However, Nixon is not the star of the A&M women’s basketball team. Yes, she has had clutch moments in games and received congratulations from the likes of Lebron James and Gabrielle Union following her heroic efforts to get A&M to the Sweet 16.
But what made the 2020-2021 squad special was its balance — the Aggies didn’t have a Chennedy Carter or an Aari McDonald on their roster.
There was no one player they relied on to get through tough situations like the close first and second round games in the NCAA Tournament — they all shared that responsibility. When one player was having a bad night, someone else stepped up and took her place. As Nixon, who has a team-high 91 assists in addition to her 297 points on the season, reiterated after her game-winning shot against Iowa State, they trusted each other, in a way few A&M teams before them had.
“We embody what it means to be a team,” Nixon said. “On any given night, any given person can do something really special, and I think you’ve seen that all season. Maybe it’s [Aaliyah] Wilson scoring 30, maybe it’s [Ciera Johnson] getting a double-double, maybe it’s [N’dea Jones], maybe it’s Kayla [Wells], maybe it’s [Destiny Pitts].”
Building that trust and chemistry was a feat in itself. COVID-19 disrupted the “normal” offseason process, keeping players away from the facilities until early June. Even when they were allowed back in, health and safety protocols disrupted the amount of time they could spend together and what they were allowed to do.
Through it all, this team pulled together when many others weren’t able to.
In the women’s basketball sphere, Vanderbilt’s program ended its season on Jan. 18 due to COVID-19, opt-outs and injuries.
Various A&M sports teams had several cancellations disrupt their seasons — from men’s basketball missing eight games due to COVID-19, to football last fall, women’s golf, men’s tennis, volleyball and more — but the Texas A&M women’s basketball program did not miss a single game due to COVID-19 protocol among its members. Blair called it “unbelievable.”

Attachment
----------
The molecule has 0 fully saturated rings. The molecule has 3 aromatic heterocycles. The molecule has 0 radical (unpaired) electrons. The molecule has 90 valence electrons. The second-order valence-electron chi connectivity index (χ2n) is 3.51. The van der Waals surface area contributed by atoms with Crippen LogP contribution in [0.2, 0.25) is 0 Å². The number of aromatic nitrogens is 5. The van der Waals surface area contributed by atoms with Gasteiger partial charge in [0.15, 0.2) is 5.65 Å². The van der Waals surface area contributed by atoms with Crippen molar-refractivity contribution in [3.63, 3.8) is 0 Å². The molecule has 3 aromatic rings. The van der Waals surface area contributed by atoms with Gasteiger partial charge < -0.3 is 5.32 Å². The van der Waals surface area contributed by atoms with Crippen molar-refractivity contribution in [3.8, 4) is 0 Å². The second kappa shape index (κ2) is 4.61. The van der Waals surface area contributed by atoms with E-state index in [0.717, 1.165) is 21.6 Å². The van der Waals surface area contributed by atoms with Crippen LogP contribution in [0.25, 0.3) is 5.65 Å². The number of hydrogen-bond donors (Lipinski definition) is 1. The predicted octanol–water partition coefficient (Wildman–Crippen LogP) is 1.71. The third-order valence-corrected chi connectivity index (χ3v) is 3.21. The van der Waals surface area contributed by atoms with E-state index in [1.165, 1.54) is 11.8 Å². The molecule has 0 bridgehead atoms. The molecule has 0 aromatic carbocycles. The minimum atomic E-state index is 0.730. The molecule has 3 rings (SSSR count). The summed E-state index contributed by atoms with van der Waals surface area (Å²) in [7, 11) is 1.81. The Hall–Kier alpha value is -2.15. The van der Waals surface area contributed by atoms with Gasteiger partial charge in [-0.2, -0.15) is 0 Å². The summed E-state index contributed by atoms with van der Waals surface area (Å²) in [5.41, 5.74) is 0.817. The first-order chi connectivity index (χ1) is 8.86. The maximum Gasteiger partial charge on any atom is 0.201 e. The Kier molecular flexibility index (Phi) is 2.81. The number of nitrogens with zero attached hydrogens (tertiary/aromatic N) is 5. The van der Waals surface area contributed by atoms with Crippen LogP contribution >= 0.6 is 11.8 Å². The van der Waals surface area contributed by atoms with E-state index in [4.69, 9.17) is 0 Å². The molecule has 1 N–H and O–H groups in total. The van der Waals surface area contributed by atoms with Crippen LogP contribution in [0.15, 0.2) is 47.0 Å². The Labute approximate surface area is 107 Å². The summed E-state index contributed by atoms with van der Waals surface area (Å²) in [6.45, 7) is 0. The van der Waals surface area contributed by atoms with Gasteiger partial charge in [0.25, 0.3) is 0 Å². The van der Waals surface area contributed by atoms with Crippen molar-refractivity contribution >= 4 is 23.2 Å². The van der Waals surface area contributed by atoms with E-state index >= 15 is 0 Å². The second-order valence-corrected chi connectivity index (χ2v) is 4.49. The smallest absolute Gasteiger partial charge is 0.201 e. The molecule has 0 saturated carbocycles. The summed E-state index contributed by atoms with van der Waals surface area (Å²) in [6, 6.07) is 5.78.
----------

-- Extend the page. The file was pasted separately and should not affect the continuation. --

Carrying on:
To me, that shows just how special this team was. Each player showed their dedication and commitment not only to each other, but to Blair and the rest of the coaching staff, to the support staff and the entirety of the program, to the fans, to the university and to the sport of basketball as a whole.
Texas A&M lives and dies on its Core Values: respect, excellence, leadership, loyalty, integrity and selfless service. Week in and week out, each of the 15 players on A&M women’s basketball’s roster exemplified what it means to be an Aggie, personifying the “spirit can ne’er be told.”
Gary Blair agrees.
“This year means more to me as a coach than any team I have ever coached because of what these young people have had to go through,” Blair said. “Winning the national championship was great, but that championship team did not have to go through what these young ladies and all the people in our country have had to go through [this year]. There will be a thousand books made on this. CNN, 60 Minutes. … But this team is beautiful. We had zero problems all year. That’s the character and the chemistry and who we bring into this program.”
Hannah Underwood is a journalism senior and sports editor for The Battalion.